Training notes: Ai hanmi katatedori nikyo

nilyo 2Nikyo techniques involve the application of a painful pronating or adductive wristlock to subdue or pin an attacker.  They are a common feature in the syllabus of most Aikido schools.

Nikyo techniques can be used to address a wide variety of attacks.  They are particularly effective in circumstances where the uke attempts to grab the clothing or wrist of a nage (as a prelude to follow up strike).

Our dojo is a Fudoshin dojo operating under the guidance and mentorship of Chicko Xerri Sensei 6th Dan AKI (Aikikai).

In the below video Chicko Sensei  explains the sword movements and Aiki principles  which underpin the application of Ai hanmi katatedori nikyo. This form of nikyo is applied in response to an attack in the form of a cross hand grab.

Depending on the school, Ai hanmi katatedori nikyo is also referred to as Kosadori nikyo.

 

ADDITIONAL NOTES

  • Kosadori nikyo – Morihiro Saito Sensei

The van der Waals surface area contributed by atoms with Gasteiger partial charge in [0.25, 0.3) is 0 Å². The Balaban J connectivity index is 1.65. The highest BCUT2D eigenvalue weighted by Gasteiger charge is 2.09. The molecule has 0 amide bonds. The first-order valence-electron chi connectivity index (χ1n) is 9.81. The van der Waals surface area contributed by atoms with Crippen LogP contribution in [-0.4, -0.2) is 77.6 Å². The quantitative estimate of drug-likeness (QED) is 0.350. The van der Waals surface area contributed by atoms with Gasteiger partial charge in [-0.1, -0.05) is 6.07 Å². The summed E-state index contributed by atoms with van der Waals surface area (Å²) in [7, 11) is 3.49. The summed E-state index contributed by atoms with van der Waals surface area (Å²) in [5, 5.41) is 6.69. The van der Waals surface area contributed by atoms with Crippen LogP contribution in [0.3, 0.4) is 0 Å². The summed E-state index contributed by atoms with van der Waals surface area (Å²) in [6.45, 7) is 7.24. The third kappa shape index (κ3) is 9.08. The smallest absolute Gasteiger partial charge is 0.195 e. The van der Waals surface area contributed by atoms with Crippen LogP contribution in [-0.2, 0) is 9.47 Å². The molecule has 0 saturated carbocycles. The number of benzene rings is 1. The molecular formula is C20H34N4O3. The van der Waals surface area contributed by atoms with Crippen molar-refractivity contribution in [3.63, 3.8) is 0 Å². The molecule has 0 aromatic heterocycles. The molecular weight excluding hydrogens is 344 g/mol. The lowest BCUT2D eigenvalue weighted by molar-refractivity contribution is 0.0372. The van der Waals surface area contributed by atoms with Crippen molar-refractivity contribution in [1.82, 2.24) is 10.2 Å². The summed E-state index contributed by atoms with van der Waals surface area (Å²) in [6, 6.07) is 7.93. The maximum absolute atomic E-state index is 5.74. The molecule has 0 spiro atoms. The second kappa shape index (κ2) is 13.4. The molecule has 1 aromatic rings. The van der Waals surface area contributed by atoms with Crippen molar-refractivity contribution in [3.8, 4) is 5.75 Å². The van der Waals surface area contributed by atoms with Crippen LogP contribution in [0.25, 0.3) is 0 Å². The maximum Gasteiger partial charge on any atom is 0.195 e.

See below a photo demonstration (including description) and video of Morihiro Saito Sensei (9th Dan) explaining the fundamental elements of Kosadori nikyo as practised by O’sensei in the immediate post war period of his training life.

saito-nikyo

saito-nikyo-2

saito-nikkyo-3

 

  • Kosadori nikyo (Ki no nagare) – London Aikido Club

In the below video Sensei Andy Hathaway demonstrates and provides instruction on Kosadori nikyo as practised at the London Aikido Club.

 

  • Kosadori Nikyo – Alternate takedown

In the below video Sensei Andy Hathaway of the London Aikido Club demonstrates and provides instruction on an alternate takedown for Kosadori nikyo.

 

  • Brief Biography – Morihiro Saito Sensei (1928-2002)

saito_seiza_260Morihiro Saito Sensei’s  practice of Aikido spanned 56 years and he is one of the most important teachers in Aikido history.  Saito Sensei was a live-in student of O’sensei for more than 20 years at his home dojo in Iwama, Japan.

Saito Sensei spent his teaching life dedicated to preserving the technical style of Aikido as practised and shown to him by O’sensei in the post-war period.  Without his commitment to preserving the Aikido of the Founder and extensive efforts to record and document his teachings, much of the Aikido of O’sensei may have been lost.

Have a great week

Ian Grant
Doj Cho
Aikido Warrior Dojo

 

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